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Belmont students lead Silent March for the DREAM Act

Belmont students and members of the Nashville community gathered Saturday afternoon for the Silent March for the DREAM Act, a protest to President Donald Trump’s September DACA decision.

Marching from Cumberland to Public Square Park in downtown Nashville, the group’s silent march— organized by Belmont, Trevecca and Lipscomb students — struck a noticeable contrast to the sounds of city traffic, country music and tourists. Some protesters marched with tape over their mouths.

Silent March for the DREAM Act

The march’s participants — ranging from infants to grandparents, but largely made up of college-aged students — grew louder as they approached the Metro Courthouse.

“Once we get to our destination, we will begin to change our ways, so that we are heard, and we are heard all over Nashville,” Belmont student and event organizer Luci Fernandez said.

Many marchers were DACA recipients or were closely connected to DACA recipients.

“DACA determines our future, determines our careers, who we are going to be one day.” Belmont student and event organizer Juliana Mamani said. “We have been silenced all these years in our past. We have been told to do things a certain way, or we haven’t been able to do certain things.”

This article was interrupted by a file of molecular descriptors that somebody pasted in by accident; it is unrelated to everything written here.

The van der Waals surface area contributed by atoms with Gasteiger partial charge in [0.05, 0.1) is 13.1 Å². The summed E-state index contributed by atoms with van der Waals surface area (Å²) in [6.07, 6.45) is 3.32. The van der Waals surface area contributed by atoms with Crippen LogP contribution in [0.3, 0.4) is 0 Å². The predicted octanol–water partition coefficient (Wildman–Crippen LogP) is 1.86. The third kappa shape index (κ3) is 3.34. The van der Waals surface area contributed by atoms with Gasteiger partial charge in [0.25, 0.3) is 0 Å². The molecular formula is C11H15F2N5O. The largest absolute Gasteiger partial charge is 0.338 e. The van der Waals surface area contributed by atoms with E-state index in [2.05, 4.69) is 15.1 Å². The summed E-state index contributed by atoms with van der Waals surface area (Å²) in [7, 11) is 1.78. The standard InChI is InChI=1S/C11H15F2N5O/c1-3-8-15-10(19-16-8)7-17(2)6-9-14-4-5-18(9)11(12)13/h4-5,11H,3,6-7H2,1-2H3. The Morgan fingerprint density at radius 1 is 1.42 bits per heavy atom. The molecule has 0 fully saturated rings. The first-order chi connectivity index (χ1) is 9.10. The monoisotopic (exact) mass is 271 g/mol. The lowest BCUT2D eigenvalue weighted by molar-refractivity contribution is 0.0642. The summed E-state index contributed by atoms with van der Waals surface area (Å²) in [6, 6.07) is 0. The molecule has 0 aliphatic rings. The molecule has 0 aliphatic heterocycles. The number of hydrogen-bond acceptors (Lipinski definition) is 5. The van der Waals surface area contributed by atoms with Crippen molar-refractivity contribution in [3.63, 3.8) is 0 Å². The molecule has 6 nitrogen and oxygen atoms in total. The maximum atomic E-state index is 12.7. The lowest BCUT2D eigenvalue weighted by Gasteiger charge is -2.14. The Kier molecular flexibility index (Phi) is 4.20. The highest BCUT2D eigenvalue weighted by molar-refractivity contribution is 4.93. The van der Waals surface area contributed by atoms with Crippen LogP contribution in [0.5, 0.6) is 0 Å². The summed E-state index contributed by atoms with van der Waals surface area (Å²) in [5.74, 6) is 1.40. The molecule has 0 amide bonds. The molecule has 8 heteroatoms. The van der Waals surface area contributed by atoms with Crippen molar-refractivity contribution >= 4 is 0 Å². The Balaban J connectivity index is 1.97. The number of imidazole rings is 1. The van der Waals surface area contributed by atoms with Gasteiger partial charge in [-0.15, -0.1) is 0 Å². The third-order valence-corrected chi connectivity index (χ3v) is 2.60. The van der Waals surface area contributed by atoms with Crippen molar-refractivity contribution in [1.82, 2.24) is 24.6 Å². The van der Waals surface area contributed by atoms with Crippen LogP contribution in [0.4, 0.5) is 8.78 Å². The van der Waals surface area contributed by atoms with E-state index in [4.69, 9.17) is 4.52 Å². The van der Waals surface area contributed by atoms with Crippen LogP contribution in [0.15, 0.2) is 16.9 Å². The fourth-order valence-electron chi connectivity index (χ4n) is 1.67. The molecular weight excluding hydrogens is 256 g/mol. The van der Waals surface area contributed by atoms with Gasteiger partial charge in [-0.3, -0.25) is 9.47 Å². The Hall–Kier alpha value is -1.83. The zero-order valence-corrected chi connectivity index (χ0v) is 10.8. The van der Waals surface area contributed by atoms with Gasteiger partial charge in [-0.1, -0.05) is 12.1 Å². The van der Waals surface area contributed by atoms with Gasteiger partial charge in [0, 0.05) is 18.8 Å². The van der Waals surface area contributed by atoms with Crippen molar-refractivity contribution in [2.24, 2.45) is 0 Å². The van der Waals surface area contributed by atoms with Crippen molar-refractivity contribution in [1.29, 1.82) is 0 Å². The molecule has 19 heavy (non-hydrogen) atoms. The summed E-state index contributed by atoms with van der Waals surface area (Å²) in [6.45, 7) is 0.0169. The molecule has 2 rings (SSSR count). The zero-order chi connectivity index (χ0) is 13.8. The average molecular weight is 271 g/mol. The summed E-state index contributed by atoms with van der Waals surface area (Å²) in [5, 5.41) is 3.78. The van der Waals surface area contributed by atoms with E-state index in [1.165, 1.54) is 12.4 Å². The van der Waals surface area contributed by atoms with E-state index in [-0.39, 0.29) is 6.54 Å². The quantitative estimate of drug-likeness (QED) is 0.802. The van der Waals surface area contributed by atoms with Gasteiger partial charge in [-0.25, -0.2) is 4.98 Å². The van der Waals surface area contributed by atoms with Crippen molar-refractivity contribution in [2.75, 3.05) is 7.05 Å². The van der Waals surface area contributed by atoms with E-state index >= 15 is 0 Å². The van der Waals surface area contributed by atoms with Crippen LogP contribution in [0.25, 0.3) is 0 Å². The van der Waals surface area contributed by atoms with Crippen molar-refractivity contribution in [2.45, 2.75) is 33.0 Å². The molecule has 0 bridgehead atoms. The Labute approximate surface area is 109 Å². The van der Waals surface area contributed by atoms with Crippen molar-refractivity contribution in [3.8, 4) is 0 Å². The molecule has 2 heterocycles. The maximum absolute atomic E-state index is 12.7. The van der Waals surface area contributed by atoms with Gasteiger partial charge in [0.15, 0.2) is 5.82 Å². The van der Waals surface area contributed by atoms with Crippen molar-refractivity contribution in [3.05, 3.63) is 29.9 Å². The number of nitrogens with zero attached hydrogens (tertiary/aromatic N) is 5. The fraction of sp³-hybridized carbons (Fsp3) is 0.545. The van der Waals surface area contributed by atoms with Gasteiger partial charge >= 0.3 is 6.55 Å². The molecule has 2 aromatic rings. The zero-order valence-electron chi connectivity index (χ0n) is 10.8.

Along with Trump’s DACA rescission, Saturday’s protesters also marched for a new DREAM Act — a proposed bill that would have helped undocumented minors with plans to attend college or serve in the military receive permanent residency and citizenship.

After the bill failed to pass through the senate in 2010, the Obama administration implemented the DACA program, which shielded children of undocumented immigrants from deportation while they were actively working or enrolled in school.

One speaker, Evelin Salgado, said DACA allowed her to pursue a college degree and support her parents. She is now a Spanish teacher at Cane Ridge High School, but fears DACA’s rescission could take the same opportunities away from other recipients.

“DACA gave me the opportunity to provide for my family, to drive with a driver’s license. On Tuesday, I will become a homeowner,” Salgado said. “Now, the lives of many of us and of about 800,000 DACA recipients are in limbo.”

Fernandez emphasized that the march was also for the parents of DACA recipients, who came to the United States to pursue a better future.

“They are the original Dreamers,” Fernandez said. “We have a dream because they had a dream. We are because they are.”

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Article and photos by Sarah Everett

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